Saudi Arabia, world leading exporter of oil, announced that it would only cut oil output if the non-OPEC producers decided to do so, causing a fall in oil prices on Monday.

The prices have reduced by 50% since June, and Brent crude oil is trading at 54,7 dollars per barrel, while U.S. WTI crude oil reached 45,7 dollars per barrel, and the Saudis are firm in the decision not to reduce production. Barclays experts predict that if production remains in the current level, which is around 30 million BPD, the surplus would rise from 0.9 to 1.3 million BPD. Saudi minister of oil repeated on Sunday that “As for prices, the market determines it.” Saudi Arabia is currently producing roughly 10 million barrels a day, highest rate since July.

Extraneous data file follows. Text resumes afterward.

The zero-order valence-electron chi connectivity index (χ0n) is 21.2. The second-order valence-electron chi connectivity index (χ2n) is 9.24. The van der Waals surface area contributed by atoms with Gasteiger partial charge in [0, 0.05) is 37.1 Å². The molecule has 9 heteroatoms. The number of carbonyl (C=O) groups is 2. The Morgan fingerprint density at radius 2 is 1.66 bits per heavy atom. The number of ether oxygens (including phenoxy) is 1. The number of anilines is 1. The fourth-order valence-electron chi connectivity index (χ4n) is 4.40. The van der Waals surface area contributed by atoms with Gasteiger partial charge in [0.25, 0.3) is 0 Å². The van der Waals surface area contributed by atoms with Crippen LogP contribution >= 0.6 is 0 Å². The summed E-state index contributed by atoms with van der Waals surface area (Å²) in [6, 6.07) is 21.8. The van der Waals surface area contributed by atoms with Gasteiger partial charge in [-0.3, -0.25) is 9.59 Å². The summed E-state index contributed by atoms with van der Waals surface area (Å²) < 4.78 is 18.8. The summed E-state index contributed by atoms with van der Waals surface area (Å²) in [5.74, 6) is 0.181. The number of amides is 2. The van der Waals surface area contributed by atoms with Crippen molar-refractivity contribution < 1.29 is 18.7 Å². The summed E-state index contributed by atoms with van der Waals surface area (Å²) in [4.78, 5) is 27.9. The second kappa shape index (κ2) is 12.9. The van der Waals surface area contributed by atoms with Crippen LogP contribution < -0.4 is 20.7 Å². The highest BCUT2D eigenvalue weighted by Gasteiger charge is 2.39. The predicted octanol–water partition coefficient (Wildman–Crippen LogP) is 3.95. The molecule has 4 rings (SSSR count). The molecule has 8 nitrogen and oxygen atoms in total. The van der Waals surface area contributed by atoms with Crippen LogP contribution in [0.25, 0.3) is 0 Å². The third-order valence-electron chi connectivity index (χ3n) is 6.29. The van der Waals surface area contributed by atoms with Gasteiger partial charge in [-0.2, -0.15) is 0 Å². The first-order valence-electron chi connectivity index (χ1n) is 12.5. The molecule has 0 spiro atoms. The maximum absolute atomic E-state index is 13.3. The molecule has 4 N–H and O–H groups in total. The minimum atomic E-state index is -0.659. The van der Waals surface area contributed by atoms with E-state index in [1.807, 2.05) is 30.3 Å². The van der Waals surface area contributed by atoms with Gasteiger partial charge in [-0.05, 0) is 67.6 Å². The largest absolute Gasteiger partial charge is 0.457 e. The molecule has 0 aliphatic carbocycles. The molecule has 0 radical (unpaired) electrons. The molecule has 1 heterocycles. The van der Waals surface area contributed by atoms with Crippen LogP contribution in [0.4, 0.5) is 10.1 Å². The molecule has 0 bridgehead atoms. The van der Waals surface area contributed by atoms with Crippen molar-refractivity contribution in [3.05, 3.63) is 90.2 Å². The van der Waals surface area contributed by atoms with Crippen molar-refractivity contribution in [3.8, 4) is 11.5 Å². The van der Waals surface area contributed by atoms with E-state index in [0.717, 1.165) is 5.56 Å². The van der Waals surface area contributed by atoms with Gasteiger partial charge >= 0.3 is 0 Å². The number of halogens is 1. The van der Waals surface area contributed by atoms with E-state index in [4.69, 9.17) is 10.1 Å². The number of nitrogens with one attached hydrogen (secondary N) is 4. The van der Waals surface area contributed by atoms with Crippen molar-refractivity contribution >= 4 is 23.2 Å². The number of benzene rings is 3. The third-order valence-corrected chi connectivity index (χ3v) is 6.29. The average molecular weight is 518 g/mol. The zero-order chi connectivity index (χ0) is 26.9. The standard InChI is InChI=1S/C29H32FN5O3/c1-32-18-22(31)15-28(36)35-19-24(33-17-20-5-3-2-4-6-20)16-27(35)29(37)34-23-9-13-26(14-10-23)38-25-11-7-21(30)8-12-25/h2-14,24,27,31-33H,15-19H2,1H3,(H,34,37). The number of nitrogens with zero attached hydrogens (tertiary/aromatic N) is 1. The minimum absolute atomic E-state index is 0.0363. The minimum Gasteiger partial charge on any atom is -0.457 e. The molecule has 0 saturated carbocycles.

The rising dollar is lifting the price of oil, and at the same time, excess production is lowering it, causing the oil price to fluctuate. The Merrill Lynch Bank of America report states that the trend of rising commodity prices, weak US dollar and zero interest rate policy, that was defining the global economy in the past 15 years is reversing. “This cycle has now gone into reverse with a decelerating industrial economy in China and the rise of U.S. shale.” The report also forecasted that the rising dollar, subdued growth and higher interest rates may keep commodity prices stable in this year.

China took advantage of low oil prices last year, and build the reserves, with high imports of oil. Storage capacities seem to be close to their maximum, reducing the orders of imported oil. Reports for February indicate that China imported 2.04 million tons of crude oil from Iran, which is a 3.7% drop from last year.